Harry George Alexander Bircham: Not necessarily an infamous name in the annals of gay fictional characters...yet. But listeners of Erastes' newest historical novel should prepare themselves for many pages of suspenseful intrigue as the miscreant Bircham, a cultured man of Wildean excesses and humours, will do anything it takes to bend Fate to his will. And that sinister will is to keep the affections and attentions of another English young man. If accidents, if murder, are necessary, then Bircham is just the villain. Or anti-hero, as he is quite the early twentieth-century charmer.
©2014 Erastes (P)2014 Erastes
This is a big thumb’s up for me. This is not your typical boy meets boy M/M novel whose plot lines and stereotype characters plod along to known conclusions. The plot is disturbingly festinating and draws you along to; well you will just have to invest the time and learn for yourself.
The question of will he or won't he that is left in your mind at the very end. You will have to listen to the book to know what I mean by this.
Ryan Kennard Burke did an excellent job voicing the various classes of English accents. He successfully navigates from the most posh “Oh” with an ascending note superiority to the more common, “Thank-e-gov-ner” of the local pub barman. I was very presently impressed with his vocal range and command of the various accents and snippets of French that are dropped in by the upper class to impress others. I do find interesting that not only does Mr. Burke have acting skills but has been on the production side of the audio book business.
Yes, in deed. One is caught up in the twists turns and machinations of the richly textured plot. If I were to give this book a different title it would be, "Dead Man among the Crumpets" LOL
This M/M novel is set in the post WW I ere of a Downton Abby like manor house ominously named Hellsingrs. There are landed gentry, posh manners, class differences, a local village, vicar, pub and the deliciously wicked word play of Oscar Wild sociopath. The classical and literary references in the characters conversations form a delightful repartee backdrop against which the sexual innuendos play out on the stage of the repressed social double standard attitudes of the day.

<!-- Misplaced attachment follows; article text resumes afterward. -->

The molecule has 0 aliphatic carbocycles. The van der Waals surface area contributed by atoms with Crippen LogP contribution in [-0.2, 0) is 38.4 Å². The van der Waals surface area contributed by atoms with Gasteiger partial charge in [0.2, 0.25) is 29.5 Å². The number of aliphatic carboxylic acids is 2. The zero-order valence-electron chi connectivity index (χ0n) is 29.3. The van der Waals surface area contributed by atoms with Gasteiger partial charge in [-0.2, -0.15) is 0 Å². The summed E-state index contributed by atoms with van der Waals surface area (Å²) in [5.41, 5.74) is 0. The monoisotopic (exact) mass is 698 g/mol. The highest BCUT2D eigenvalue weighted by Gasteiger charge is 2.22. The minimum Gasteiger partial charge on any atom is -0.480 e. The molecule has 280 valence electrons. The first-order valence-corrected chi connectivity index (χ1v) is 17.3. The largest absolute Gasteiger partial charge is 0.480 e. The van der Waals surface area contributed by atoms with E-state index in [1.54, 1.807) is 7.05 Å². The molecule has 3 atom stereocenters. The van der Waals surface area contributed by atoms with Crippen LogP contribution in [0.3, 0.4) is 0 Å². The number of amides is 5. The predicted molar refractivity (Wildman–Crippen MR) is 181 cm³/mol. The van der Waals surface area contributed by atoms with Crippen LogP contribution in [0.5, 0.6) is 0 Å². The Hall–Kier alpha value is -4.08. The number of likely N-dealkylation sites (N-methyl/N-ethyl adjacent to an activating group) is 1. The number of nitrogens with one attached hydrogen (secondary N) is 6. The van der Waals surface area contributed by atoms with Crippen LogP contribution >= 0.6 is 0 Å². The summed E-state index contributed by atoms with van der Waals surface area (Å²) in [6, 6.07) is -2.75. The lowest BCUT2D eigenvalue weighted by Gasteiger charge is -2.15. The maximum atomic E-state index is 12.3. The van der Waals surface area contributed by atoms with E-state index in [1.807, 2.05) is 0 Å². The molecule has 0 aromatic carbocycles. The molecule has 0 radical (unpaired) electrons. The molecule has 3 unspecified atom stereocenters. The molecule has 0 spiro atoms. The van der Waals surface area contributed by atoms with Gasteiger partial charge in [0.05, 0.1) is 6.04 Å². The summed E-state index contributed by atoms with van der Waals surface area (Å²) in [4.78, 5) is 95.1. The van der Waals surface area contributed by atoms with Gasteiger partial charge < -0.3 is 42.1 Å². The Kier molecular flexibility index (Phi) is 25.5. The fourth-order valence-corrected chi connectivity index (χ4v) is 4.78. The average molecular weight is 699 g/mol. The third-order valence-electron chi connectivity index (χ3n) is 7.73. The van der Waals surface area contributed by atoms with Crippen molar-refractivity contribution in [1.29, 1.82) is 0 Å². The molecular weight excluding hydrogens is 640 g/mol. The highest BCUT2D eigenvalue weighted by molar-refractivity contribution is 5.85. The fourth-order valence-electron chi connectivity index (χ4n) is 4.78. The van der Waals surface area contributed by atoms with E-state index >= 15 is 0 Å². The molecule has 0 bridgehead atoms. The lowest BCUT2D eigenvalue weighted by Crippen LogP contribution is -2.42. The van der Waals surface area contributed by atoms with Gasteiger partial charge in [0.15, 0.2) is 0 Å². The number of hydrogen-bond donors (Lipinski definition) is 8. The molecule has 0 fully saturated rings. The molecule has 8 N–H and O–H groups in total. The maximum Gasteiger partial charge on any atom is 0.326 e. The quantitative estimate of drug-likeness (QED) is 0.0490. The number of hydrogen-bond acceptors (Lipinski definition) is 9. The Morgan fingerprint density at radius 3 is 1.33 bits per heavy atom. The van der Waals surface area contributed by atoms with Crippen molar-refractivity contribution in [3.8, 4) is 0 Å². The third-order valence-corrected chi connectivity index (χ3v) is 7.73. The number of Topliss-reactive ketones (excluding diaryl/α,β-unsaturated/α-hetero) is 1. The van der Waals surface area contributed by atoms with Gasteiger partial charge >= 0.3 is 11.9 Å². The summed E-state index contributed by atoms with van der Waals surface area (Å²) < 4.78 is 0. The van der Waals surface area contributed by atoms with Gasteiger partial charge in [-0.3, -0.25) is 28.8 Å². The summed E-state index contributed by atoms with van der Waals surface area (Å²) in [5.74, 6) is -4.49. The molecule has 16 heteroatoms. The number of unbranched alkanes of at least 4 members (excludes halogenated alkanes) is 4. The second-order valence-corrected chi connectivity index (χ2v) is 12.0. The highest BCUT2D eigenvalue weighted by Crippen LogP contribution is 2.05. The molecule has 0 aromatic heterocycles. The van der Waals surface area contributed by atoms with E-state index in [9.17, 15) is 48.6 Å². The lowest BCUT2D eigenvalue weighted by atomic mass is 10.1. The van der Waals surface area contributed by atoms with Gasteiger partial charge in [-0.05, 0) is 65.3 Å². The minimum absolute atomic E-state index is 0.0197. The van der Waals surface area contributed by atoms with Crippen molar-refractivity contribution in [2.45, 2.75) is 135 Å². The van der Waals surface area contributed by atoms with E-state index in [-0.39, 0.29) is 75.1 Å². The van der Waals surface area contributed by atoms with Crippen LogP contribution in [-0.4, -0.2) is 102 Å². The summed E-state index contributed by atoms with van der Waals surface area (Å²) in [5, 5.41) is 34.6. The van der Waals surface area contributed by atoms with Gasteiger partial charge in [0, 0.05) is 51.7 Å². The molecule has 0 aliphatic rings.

The action begins when Charles Holland after years away at boarding school and college, takes his college chum, and “special friend” Harry Bircham, home to meet the family; the visit triggers a complex nest of secrets that begin to unpack one by one setting the action for jealousy, intrigue, mystery, mayhem, death, maiming, murder all culminating in arrest and a scandalous public trial. The viewpoint of the book is told in the first person voice of Harry Bircham whose one constant character feature is his absolute adoration of Charles. For his benefit, and to relive the boredom Harry finds the English tight ass class structure he must navigate in and appear part of, drives every action of the Bohemian, wickedly intelligent character. Harry will drive you wild with his studied cold indifference and manipulative skills. One will love Harry or be repulsed by him, but one cannot be indifferent. The plot line has a bit of an Alfred Hitchcock like quality. It can be a bit disturbing and nerve racking to be in that head space.
The M/M intimate scenes between the lovers are rich erotic word foreplay setting the table before the reader / listener to mentally fill in their own preferred menu items to be consumed in the lustful banquet of sex. This type of scene is much more in keeping with the tradition of Mary Renault in her classic “The Persian Boy” then the gritty mechanical blow by blow, leaves nothing to the imagination, approach of Brad Boney in “The Return”. Which approach the consumer prefers is a matter of personal taste?
I lasted less than 20 minutes. By that stage I had no idea what was happening in the story because I was so distracted by the array of bizarre accents. By the time that Torquay was mentioned repeatedly, but pronounced as Tor-kway, I gave up. I am not even sure what the era was, nor the institution in which they seem to live. Public school or Oxbridge college perhaps.
Is there anything worse than a poor accent? It is far better not to try than to miss the mark. I gave the story a rating of 3 stars, but I have no idea what it deserves, of course. I had been so looking forward to this audiobook because I enjoyed the previous Erastes release. I was confident in the quality of the writing, but cautious about the accent. In listening to the first part of the preview I didn't realize the narrator was actually attempting an accent or I would not have bought the book.
It's such a shame that audiobooks are ruined by this continued practice of employing American narrators for books set outside of North America. Surely this is damaging to the authors and the publishers? In some ways I think it might be better not to record them at all. At least then there might be some hope of a decent recording, whereas I expect that once it has been done badly it will not be re-recorded.
Oh well, another one to be returned because of poor narration.
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